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ANC denies that they planned to disrupt Msimanga Soca

Politics
Pretoria – The ANC in Tshwane did not harbour any preconceived intention to disrupt Mayor Solly Msimanga’s State of the Capital Address (Soca) last Thursday.

Council Speaker Katlego Mathebe was forced to reconvene the council sitting at a different venue at Tshwane Events Centre after ANC councillors turned the occasion into a commemoration of the late Struggle icon Solomon Mahlangu.

The unruly councillors chanted Struggle songs in defiance of Mathebe’s plea for them to sit down and be quiet, and refused to leave the venue after being ordered to leave.

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ANC leader Mapiti Matsena clash with security agents during the State of the Capital Address last Thursday. Picture: Oupa Mokoena

Once left on their own, the ANC’s Lesego Makhubela and Joel Masilela declared themselves mayor and speaker respectively.

Party leader Mapiti Matsena said all the ANC councillors wanted was for council to honour the legacy of Mahlangu for at least 15 minutes.

The Soca coincided with the day on which Mahlangu was hanged by the apartheid regime on April 6, 1979.

“The ANC’s standpoint in terms of its caucus was that the Soca must continue,” he said.

Matsena’s tune changed from the call he made before the Soca that the occasion be postponed out of respect of the 38th anniversary of the execution of Mahlangu.

He expressed his displeasure at Msimanga and Mathebe for denying council an opportunity to honour Mahlangu.

“During the previous council meeting we had a discussion with the mayor and he promised that he would look into the proposal to honour Mahlangu,” Matsena said.

He said the ANC felt betrayed by Msimanga, who never saw a need to give feedback to the party afterwards.

“The mayor never spoke to direct members of the family and never saw a need to speak to us.”

Mayoral spokesperson Samkelo Mgobozi said the stunt pulled by the ANC on Thursday was cheap politicking.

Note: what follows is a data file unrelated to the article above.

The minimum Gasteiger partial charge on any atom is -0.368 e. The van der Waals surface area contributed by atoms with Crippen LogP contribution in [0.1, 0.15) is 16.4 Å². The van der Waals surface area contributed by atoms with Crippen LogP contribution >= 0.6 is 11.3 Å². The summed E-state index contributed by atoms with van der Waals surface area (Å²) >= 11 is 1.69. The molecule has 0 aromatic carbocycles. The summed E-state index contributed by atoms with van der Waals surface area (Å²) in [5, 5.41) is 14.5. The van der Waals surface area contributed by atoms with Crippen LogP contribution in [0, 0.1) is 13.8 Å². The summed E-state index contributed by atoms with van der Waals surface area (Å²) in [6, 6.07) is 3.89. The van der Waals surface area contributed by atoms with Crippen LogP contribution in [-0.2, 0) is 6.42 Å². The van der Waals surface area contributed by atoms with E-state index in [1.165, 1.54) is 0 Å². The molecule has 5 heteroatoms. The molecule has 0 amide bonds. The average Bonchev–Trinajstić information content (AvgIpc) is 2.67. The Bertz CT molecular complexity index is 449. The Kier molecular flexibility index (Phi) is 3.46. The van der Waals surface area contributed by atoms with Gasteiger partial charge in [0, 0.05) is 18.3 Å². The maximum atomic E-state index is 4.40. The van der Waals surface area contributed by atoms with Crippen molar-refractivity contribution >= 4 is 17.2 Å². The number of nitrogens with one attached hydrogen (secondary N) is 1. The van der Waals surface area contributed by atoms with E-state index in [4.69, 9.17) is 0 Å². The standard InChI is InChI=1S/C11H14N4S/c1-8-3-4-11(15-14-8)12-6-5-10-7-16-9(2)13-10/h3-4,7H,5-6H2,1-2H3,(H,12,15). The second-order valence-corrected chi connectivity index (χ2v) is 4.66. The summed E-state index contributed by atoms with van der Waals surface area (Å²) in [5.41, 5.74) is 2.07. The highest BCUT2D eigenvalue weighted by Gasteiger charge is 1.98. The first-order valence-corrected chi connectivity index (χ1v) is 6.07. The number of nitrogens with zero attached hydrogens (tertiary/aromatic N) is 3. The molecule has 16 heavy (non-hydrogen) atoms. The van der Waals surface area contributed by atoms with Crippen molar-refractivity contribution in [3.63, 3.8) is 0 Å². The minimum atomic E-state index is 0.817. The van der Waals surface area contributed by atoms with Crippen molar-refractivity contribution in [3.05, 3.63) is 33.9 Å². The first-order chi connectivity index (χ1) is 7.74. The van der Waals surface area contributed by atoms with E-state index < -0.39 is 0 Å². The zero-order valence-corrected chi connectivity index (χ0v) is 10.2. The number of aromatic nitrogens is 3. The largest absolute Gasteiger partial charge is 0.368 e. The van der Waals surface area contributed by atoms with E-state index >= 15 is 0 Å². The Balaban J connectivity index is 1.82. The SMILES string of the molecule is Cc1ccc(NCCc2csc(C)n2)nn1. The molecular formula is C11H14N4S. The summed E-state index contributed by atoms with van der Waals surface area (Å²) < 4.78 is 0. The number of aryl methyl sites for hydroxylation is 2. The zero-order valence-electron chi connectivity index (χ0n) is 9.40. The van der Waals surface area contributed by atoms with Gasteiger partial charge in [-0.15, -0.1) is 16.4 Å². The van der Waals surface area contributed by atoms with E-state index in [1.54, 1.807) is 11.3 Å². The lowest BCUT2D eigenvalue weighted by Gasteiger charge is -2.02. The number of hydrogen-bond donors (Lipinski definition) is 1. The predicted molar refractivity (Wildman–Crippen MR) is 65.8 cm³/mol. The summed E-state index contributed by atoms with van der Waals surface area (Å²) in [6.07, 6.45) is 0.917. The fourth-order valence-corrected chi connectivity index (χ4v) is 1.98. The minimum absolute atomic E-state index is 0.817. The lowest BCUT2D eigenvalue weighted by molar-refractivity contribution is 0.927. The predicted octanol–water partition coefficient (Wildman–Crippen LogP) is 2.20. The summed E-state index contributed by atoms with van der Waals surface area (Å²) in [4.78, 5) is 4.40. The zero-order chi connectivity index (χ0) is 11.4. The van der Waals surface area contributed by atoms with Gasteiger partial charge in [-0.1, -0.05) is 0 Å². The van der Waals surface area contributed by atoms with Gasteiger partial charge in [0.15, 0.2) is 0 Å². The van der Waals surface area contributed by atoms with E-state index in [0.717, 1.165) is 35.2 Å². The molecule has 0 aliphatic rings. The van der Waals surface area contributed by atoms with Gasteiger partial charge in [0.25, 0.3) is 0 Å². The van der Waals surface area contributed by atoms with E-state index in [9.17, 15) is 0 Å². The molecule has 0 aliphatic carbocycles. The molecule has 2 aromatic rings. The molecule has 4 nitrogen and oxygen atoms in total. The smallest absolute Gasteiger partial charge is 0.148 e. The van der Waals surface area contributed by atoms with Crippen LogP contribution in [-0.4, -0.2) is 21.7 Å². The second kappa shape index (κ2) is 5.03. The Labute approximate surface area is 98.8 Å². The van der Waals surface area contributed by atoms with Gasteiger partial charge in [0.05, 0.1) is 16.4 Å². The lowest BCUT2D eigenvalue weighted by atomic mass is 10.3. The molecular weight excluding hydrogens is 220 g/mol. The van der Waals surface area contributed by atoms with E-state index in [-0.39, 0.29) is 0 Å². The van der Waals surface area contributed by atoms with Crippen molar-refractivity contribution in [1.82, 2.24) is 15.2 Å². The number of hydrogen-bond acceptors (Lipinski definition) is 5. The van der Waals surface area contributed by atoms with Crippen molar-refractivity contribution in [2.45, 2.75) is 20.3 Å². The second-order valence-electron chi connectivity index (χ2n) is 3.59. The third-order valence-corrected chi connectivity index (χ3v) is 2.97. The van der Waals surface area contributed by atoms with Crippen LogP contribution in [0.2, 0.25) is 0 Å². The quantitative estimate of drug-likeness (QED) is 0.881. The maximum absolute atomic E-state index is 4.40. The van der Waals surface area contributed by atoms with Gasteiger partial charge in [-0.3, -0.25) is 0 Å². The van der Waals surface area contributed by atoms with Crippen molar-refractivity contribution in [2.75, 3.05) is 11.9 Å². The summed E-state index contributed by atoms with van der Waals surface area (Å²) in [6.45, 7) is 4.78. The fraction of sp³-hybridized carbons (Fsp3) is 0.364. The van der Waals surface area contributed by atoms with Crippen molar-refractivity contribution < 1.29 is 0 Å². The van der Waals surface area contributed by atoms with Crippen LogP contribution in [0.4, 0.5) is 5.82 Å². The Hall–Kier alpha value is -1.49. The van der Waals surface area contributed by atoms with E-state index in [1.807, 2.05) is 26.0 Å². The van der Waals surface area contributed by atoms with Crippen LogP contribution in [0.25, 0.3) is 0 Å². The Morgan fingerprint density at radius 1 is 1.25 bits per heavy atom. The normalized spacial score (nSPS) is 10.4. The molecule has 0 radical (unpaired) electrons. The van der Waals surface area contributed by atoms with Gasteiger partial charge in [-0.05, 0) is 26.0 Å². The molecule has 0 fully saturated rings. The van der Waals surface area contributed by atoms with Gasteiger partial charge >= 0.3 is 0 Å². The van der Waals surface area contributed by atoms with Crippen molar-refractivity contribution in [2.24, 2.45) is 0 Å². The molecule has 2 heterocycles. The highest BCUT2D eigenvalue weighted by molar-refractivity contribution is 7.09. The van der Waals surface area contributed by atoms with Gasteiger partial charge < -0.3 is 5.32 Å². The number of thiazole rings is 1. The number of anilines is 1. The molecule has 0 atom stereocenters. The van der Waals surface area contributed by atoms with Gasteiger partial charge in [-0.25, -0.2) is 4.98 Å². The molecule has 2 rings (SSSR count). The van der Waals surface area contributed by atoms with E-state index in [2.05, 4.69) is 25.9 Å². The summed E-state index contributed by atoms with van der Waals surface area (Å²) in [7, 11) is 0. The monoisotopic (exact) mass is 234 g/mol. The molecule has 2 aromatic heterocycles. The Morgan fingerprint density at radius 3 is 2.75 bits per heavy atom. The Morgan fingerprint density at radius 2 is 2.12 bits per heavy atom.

“It is this cheap politicking coupled with their inability to accept the August 3 electoral defeat that informs their actions. It is not the legacy of Mahlangu as they purport,” he said.

The ANC had said that continuing with Soca on April 6 would desecrate the memory of Mahlangu, but Mgobozi said the assertion was bizarre.

“In fact, it is they who seek to insult the memory of this hero who fought for our people to have a better life rooted in freedom, fairness and opportunity for all and not just for some,” Mgobozi said.

He said Msimanga would pay tribute to Mahlangu and set out his plans to give effect to his legacy to the people for whom he sacrificed his life.

The decision to host Soca was taken in September last year and the ANC had not registered any dissenting vote, he said.

Matsena, on the other hand, said April 6 was part of the city calendar every year to honour Mahlangu’s life.

“We were not politicking. We went to the gallows on Thursday morning to remember Mahlangu. We just wanted the council to honour the legacy of Mahlangu,” Matsena said.

He said councillors also protested against Mathebe’s ruling to remove all of them.

“The speaker said that somebody murmured at the back that ‘if you are going to remove one ANC councillor you better remove all of us’,” he said.

The SAPS and the Tshwane metro police were called in to remove ANC councillors.

Matsena said the SAPS commander refused to act against them because he never wanted to be drawn into the DA-ANC politicking.

“We asked him to call the speaker and the chief whip so that we can engage them and he left at that point,” he said.

Pretoria News

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